Tonearm Damping Article By Bob Graham The BAS Speaker Volume 3 No. 4, January 1995
  6. VU Master

    VU Master Senior Member Thread Starter

    Thanks for all the replies. I'm now suspecting that this is actually a feedback problem. This evening I asked my friend to do some tests using headphones with the power amp off. It seemed that the problem went away if the left speaker (which is closest to the TT, and on a bare floor) was disconnected, and also that the problem grossly worsened or vanished, depending on the volume setting.

    I'm thinking that at the volume setting we used, maybe the system was on the verge of feedback but not quite running away. In that state, I think a small warp on a record could have an exaggerated effect, if the thump it produced was close to the resonant frequency of the feedback from the speaker. (Sort of like the way a vocal mic on the verge of feedback will begin to sound very shrill, due to positive feedback in the midrange frequencies.) I'm going to go back there this weekend and will follow up when I know more.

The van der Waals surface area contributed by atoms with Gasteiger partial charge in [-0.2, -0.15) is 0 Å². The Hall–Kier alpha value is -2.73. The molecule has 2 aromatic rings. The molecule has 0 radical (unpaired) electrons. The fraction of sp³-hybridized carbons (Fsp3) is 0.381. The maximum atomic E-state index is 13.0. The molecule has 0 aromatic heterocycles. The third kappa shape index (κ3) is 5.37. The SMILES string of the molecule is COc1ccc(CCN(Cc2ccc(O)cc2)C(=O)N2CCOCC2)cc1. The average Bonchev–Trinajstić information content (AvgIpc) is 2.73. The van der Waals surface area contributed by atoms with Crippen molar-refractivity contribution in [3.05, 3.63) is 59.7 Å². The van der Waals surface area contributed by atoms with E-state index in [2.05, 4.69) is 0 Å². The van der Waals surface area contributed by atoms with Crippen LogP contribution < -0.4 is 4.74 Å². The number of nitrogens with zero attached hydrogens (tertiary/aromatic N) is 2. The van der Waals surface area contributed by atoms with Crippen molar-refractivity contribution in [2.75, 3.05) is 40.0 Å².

(doctor fuse, the cartridge was not bottoming out when this happened.)
    Last edited: Aug 4, 2022 at 1:20 AM
    patient_ot and doctor fuse like this.
  7. VU Master

    VU Master Senior Member Thread Starter

    I went out there again with a bunch of test gear and finally figured out what was going on. I’ve been an audio tech/engineer for 45 years, and this was one of the oddest things I’ve ever seen.

    My previous suspicions about this were completely wrong, and to explain what happened it’ll be easiest to start over from the beginning.

    The original problem we noticed was that at the beginning of certain disks, a brief once-around thump was heard on the left channel. Besides the audible thump, audio would partly cut out on the left. Looking at the cartridge, I could see the stylus making a distinct vertical jump at the moment this happened. The problem didn’t happen at all when I played those albums on my own home system.